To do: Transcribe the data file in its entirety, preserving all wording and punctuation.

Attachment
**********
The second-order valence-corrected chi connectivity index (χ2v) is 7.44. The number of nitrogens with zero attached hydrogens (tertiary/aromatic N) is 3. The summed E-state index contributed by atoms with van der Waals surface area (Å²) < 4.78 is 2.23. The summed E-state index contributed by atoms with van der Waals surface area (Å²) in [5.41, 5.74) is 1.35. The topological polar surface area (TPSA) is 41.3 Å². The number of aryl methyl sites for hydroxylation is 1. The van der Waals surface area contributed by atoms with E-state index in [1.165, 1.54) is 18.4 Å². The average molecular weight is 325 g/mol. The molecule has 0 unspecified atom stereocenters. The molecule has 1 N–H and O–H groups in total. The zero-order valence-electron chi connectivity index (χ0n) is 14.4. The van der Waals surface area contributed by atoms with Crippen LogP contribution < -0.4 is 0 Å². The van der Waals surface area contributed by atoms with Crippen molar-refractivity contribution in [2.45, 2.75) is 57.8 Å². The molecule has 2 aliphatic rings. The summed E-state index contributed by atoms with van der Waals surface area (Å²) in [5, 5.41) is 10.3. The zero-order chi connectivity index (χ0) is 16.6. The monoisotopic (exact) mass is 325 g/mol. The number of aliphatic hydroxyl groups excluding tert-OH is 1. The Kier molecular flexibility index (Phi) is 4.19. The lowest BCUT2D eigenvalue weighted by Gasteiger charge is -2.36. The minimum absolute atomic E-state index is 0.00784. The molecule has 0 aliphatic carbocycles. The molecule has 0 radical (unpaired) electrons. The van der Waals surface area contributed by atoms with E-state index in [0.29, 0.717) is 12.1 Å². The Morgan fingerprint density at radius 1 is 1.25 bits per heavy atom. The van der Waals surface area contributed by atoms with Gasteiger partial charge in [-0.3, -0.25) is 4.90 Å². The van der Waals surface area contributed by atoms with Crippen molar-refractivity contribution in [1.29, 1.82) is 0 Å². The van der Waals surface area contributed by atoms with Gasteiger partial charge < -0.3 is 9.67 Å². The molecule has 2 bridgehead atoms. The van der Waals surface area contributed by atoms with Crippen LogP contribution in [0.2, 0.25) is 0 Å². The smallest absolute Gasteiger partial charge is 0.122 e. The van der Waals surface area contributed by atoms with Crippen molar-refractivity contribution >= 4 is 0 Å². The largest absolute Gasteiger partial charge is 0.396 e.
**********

The second-order valence-corrected chi connectivity index (χ2v) is 7.44. The number of nitrogens with zero attached hydrogens (tertiary/aromatic N) is 3. The summed E-state index contributed by atoms with van der Waals surface area (Å²) < 4.78 is 2.23. The summed E-state index contributed by atoms with van der Waals surface area (Å²) in [5.41, 5.74) is 1.35. The topological polar surface area (TPSA) is 41.3 Å². The number of aryl methyl sites for hydroxylation is 1. The van der Waals surface area contributed by atoms with E-state index in [1.165, 1.54) is 18.4 Å². The average molecular weight is 325 g/mol. The molecule has 0 unspecified atom stereocenters. The molecule has 1 N–H and O–H groups in total. The zero-order valence-electron chi connectivity index (χ0n) is 14.4. The van der Waals surface area contributed by atoms with Crippen LogP contribution < -0.4 is 0 Å². The van der Waals surface area contributed by atoms with Crippen molar-refractivity contribution in [2.45, 2.75) is 57.8 Å². The molecule has 2 aliphatic rings. The summed E-state index contributed by atoms with van der Waals surface area (Å²) in [5, 5.41) is 10.3. The zero-order chi connectivity index (χ0) is 16.6. The monoisotopic (exact) mass is 325 g/mol. The number of aliphatic hydroxyl groups excluding tert-OH is 1. The Kier molecular flexibility index (Phi) is 4.19. The lowest BCUT2D eigenvalue weighted by Gasteiger charge is -2.36. The minimum absolute atomic E-state index is 0.00784. The molecule has 0 aliphatic carbocycles. The molecule has 0 radical (unpaired) electrons. The van der Waals surface area contributed by atoms with E-state index in [0.29, 0.717) is 12.1 Å². The Morgan fingerprint density at radius 1 is 1.25 bits per heavy atom. The van der Waals surface area contributed by atoms with Gasteiger partial charge in [-0.3, -0.25) is 4.90 Å². The van der Waals surface area contributed by atoms with Crippen molar-refractivity contribution in [1.29, 1.82) is 0 Å². The van der Waals surface area contributed by atoms with Gasteiger partial charge < -0.3 is 9.67 Å². The molecule has 2 bridgehead atoms. The van der Waals surface area contributed by atoms with Crippen LogP contribution in [0.2, 0.25) is 0 Å². The smallest absolute Gasteiger partial charge is 0.122 e. The van der Waals surface area contributed by atoms with Crippen molar-refractivity contribution >= 4 is 0 Å². The largest absolute Gasteiger partial charge is 0.396 e.